If the zombie apocalypse came tomorrow, students in a Norwegian high school’s ethics class would be ready.
That is, they would be ready to make appropriate and ethical decisions. Tobias Staaby, a teacher at Nordahl Grieg High School, has developed a curriculum around Telltale Games’ The Walking Dead. According to an English translation of quotes from Staaby, he wants “a good catalyst for discussions about ethical theories or ethical dilemmas.” It seems like he picked great material for the job; The Walking Dead (based on the AMC television show of the same name) intense narrative, heavily influenced by the player’s choices, helped it to win over 90 game of the year awards in 2012.
Norwegian news outlet NRK.no was the first to report on Staaby’s unusual curriculum in a video segment which was uploaded to YouTube. The class plays through the game as one, pausing every time the students must make a choice to proceed. Then, each pupil votes anonymously for how he thinks the situation should be navigated. Once the results of the vote are in, the class discusses the dilemma and the various ethical approaches that could be taken. Finally, they advance the game according to the solution with the most votes.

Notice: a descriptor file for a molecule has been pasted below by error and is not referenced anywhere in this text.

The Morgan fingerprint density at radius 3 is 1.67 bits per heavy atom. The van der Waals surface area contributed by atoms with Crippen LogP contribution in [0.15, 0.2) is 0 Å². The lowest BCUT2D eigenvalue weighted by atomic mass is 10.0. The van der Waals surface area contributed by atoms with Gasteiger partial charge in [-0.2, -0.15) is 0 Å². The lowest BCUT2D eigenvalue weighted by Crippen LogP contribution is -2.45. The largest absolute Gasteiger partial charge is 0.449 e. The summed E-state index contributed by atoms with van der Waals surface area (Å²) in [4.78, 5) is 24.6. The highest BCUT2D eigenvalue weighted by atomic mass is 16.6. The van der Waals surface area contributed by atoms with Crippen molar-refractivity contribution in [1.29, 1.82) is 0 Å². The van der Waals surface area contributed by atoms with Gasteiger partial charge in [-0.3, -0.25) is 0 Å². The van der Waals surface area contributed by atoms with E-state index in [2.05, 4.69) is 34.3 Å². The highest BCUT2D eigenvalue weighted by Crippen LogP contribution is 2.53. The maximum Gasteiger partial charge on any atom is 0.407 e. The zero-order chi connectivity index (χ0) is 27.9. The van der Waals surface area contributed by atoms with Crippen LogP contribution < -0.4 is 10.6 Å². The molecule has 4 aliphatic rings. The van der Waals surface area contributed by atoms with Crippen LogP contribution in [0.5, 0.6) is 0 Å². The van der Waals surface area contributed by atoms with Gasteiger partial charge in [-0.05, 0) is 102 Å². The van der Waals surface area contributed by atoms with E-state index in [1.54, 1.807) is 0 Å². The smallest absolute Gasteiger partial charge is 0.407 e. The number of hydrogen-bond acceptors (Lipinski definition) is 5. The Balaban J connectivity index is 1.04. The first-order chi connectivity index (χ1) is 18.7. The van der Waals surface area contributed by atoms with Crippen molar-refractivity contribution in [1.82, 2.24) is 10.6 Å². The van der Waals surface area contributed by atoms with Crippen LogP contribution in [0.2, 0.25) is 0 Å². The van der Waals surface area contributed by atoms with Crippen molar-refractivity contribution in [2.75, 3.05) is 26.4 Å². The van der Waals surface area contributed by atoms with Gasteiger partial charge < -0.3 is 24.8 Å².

Staaby thinks that the game has been an effective teaching tool. “The students are very motivated and they are committed,” he said, “and when one is engaged in the subject at hand, one will learn better.” The students agree. According to Lea Alsos, “It’s not normal that I remember everything after a lesson … but now I feel that I know the subject very well.”
Staaby hopes that five years from now, his approach to teaching ethics will be more commonly used.
GamesBeat 2014 — VentureBeat’s sixth annual event on disruption in the video game market — is coming up on Sept 15-16 in San Francisco. Purchase one of the first 50 tickets and save $400!